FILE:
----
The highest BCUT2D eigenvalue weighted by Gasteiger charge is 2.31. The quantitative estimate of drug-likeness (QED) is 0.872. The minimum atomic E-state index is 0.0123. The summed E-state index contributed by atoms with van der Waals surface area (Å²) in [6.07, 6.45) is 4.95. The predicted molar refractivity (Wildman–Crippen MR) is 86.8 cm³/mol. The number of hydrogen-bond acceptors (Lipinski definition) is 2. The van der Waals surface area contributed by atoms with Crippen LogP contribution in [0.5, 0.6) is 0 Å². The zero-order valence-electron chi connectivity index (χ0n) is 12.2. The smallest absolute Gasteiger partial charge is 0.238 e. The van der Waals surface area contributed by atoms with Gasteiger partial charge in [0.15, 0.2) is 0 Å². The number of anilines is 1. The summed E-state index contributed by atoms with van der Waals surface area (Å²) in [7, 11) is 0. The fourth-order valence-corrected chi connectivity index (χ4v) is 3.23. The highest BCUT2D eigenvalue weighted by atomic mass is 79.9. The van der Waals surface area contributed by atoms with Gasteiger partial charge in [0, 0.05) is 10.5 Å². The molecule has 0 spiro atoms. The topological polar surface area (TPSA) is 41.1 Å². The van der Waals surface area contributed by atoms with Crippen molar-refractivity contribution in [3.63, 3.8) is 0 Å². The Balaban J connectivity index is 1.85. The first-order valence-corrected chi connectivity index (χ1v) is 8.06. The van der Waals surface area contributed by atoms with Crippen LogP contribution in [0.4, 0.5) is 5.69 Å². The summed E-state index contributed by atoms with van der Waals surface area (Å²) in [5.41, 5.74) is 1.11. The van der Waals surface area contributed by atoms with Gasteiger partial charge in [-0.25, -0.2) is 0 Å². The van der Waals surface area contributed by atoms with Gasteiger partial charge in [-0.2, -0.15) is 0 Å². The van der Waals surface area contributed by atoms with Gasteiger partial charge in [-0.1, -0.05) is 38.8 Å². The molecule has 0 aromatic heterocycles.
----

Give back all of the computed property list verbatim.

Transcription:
The highest BCUT2D eigenvalue weighted by Gasteiger charge is 2.31. The quantitative estimate of drug-likeness (QED) is 0.872. The minimum atomic E-state index is 0.0123. The summed E-state index contributed by atoms with van der Waals surface area (Å²) in [6.07, 6.45) is 4.95. The predicted molar refractivity (Wildman–Crippen MR) is 86.8 cm³/mol. The number of hydrogen-bond acceptors (Lipinski definition) is 2. The van der Waals surface area contributed by atoms with Crippen LogP contribution in [0.5, 0.6) is 0 Å². The zero-order valence-electron chi connectivity index (χ0n) is 12.2. The smallest absolute Gasteiger partial charge is 0.238 e. The van der Waals surface area contributed by atoms with Gasteiger partial charge in [0.15, 0.2) is 0 Å². The number of anilines is 1. The summed E-state index contributed by atoms with van der Waals surface area (Å²) in [7, 11) is 0. The fourth-order valence-corrected chi connectivity index (χ4v) is 3.23. The highest BCUT2D eigenvalue weighted by atomic mass is 79.9. The van der Waals surface area contributed by atoms with Gasteiger partial charge in [0, 0.05) is 10.5 Å². The molecule has 0 spiro atoms. The topological polar surface area (TPSA) is 41.1 Å². The van der Waals surface area contributed by atoms with Crippen molar-refractivity contribution in [3.63, 3.8) is 0 Å². The Balaban J connectivity index is 1.85. The first-order valence-corrected chi connectivity index (χ1v) is 8.06. The van der Waals surface area contributed by atoms with Crippen LogP contribution in [0.4, 0.5) is 5.69 Å². The summed E-state index contributed by atoms with van der Waals surface area (Å²) in [5.41, 5.74) is 1.11. The van der Waals surface area contributed by atoms with Gasteiger partial charge in [-0.25, -0.2) is 0 Å². The van der Waals surface area contributed by atoms with Gasteiger partial charge in [-0.2, -0.15) is 0 Å². The van der Waals surface area contributed by atoms with Gasteiger partial charge in [-0.1, -0.05) is 38.8 Å². The molecule has 0 aromatic heterocycles.